ISTANBUL, Jan 3 (AFP): Authorities in Turkey have detained a former military chief for his alleged role in a 1997 coup that forced an Islamic-leaning government from power, Anatolia news agency reported Thursday.
The retired general, Ismail Hakki Karadayi, is expected to testify before an Ankara court as part of an investigation that was launched in 2011 and has led to the arrests of dozens of military officers. Karadayi’s lawyer said he was not aware of any arrest warrant issued for the ex-general, who was “being summoned to Ankara” to testify as a suspect, the agency added. The suspects, several of them ex-generals, are accused of “overthrowing a government and inhibiting its functions” and risk lengthy prison terms if convicted.
Karadayi was the head of the military chiefs of staff in 1997 – the last time Turkey’s once all-powerful military was involved in changing the government, when it forced the Islamic-rooted premier Necmettin Erbakan to step down. The events of 1997 are popularly referred to in Turkey as a “post-modern coup” since they involved no troops and the deposed cabinet was not replaced by a military one. Erbakan was forced to step aside after a series of warnings from the army, which in February 1997 ordered scores of tanks to roll through the streets of Ankara in what was seen as a show of power against the government.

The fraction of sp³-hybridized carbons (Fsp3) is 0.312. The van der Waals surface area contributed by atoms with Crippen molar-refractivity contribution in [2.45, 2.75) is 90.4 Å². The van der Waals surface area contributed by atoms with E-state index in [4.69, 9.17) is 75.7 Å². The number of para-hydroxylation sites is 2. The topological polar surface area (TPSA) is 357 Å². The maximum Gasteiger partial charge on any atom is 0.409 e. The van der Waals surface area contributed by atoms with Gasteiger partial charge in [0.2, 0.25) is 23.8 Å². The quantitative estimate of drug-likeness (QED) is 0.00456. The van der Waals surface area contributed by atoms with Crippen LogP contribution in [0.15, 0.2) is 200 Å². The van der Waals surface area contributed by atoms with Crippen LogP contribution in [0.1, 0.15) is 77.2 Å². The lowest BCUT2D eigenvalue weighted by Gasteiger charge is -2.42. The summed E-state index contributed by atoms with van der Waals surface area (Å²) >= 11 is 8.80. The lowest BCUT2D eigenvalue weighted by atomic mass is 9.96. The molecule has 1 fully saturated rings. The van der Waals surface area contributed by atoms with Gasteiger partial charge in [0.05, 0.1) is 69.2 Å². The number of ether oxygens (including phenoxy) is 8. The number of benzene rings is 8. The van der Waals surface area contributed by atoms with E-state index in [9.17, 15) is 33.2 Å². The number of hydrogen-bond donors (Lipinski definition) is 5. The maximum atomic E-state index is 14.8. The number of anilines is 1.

The case is another link in a chain of probes into coups and plots in the history of Turkey, where four governments have been toppled in half a century by the military, the self-appointed guardian of Turkish secularism. In April, authorities arrested several ex-generals, including Cevik Bir, the number two at the army chiefs of staff, who was widely seen as having been the mastermind of the 1997 overthrow.
After his arrest, Bir appealed for the investigation to include Karadayi, on the grounds that he was the most senior commander at the time and was at the top of the chain of command. Tensions have been rising for years between the military and the government of Prime Minister Recep Tayyip Erdogan, a disciple of Erbakan, and his Islamic-rooted Justice and Development Party (AKP), in power since 2002.
Hundreds of suspects, including army officers, journalists and lawmakers, are being tried separately over their alleged roles in plots to topple the AKP, which has sought to decrease the military’s influence in politics. In September more than 300 retired and active military officers received prison sentences of up to 20 years after the court ruled their “Sledgehammer” exercise in 2003 was an undercover coup plot.
In another case, hundreds of suspects, including former army chief Ilker Basbug, stand accused of membership in the “Ergenekon terrorist organisation”, which prosecutors say attempted to foment chaos in Turkey for a military takeover. Pro-government circles have praised the investigations as a step toward democracy but critics have branded them witch-hunts aimed at stifling opposition.